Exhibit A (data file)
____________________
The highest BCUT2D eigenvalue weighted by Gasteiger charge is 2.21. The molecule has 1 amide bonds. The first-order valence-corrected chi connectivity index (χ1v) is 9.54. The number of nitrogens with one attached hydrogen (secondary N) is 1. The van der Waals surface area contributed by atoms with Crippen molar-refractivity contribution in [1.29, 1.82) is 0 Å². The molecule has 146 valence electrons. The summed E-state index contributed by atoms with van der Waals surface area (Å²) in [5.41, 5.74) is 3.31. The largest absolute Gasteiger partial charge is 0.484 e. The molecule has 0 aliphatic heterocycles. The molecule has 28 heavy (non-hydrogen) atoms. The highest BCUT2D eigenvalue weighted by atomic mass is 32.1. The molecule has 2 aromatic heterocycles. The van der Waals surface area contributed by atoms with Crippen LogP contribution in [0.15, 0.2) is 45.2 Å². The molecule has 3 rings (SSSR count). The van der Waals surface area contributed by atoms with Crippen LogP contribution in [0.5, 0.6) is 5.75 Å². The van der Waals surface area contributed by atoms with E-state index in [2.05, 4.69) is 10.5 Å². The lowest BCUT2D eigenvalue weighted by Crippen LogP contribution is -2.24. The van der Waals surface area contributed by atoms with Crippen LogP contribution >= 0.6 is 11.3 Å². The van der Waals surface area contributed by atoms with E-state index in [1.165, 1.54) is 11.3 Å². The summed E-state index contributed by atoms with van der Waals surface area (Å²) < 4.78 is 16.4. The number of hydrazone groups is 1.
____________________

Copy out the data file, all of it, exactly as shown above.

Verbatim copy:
The highest BCUT2D eigenvalue weighted by Gasteiger charge is 2.21. The molecule has 1 amide bonds. The first-order valence-corrected chi connectivity index (χ1v) is 9.54. The number of nitrogens with one attached hydrogen (secondary N) is 1. The van der Waals surface area contributed by atoms with Crippen molar-refractivity contribution in [1.29, 1.82) is 0 Å². The molecule has 146 valence electrons. The summed E-state index contributed by atoms with van der Waals surface area (Å²) in [5.41, 5.74) is 3.31. The largest absolute Gasteiger partial charge is 0.484 e. The molecule has 0 aliphatic heterocycles. The molecule has 28 heavy (non-hydrogen) atoms. The highest BCUT2D eigenvalue weighted by atomic mass is 32.1. The molecule has 2 aromatic heterocycles. The van der Waals surface area contributed by atoms with Crippen LogP contribution in [0.15, 0.2) is 45.2 Å². The molecule has 3 rings (SSSR count). The van der Waals surface area contributed by atoms with Crippen LogP contribution in [0.5, 0.6) is 5.75 Å². The van der Waals surface area contributed by atoms with E-state index in [2.05, 4.69) is 10.5 Å². The lowest BCUT2D eigenvalue weighted by Crippen LogP contribution is -2.24. The van der Waals surface area contributed by atoms with Crippen LogP contribution >= 0.6 is 11.3 Å². The van der Waals surface area contributed by atoms with E-state index in [1.165, 1.54) is 11.3 Å². The summed E-state index contributed by atoms with van der Waals surface area (Å²) < 4.78 is 16.4. The number of hydrazone groups is 1.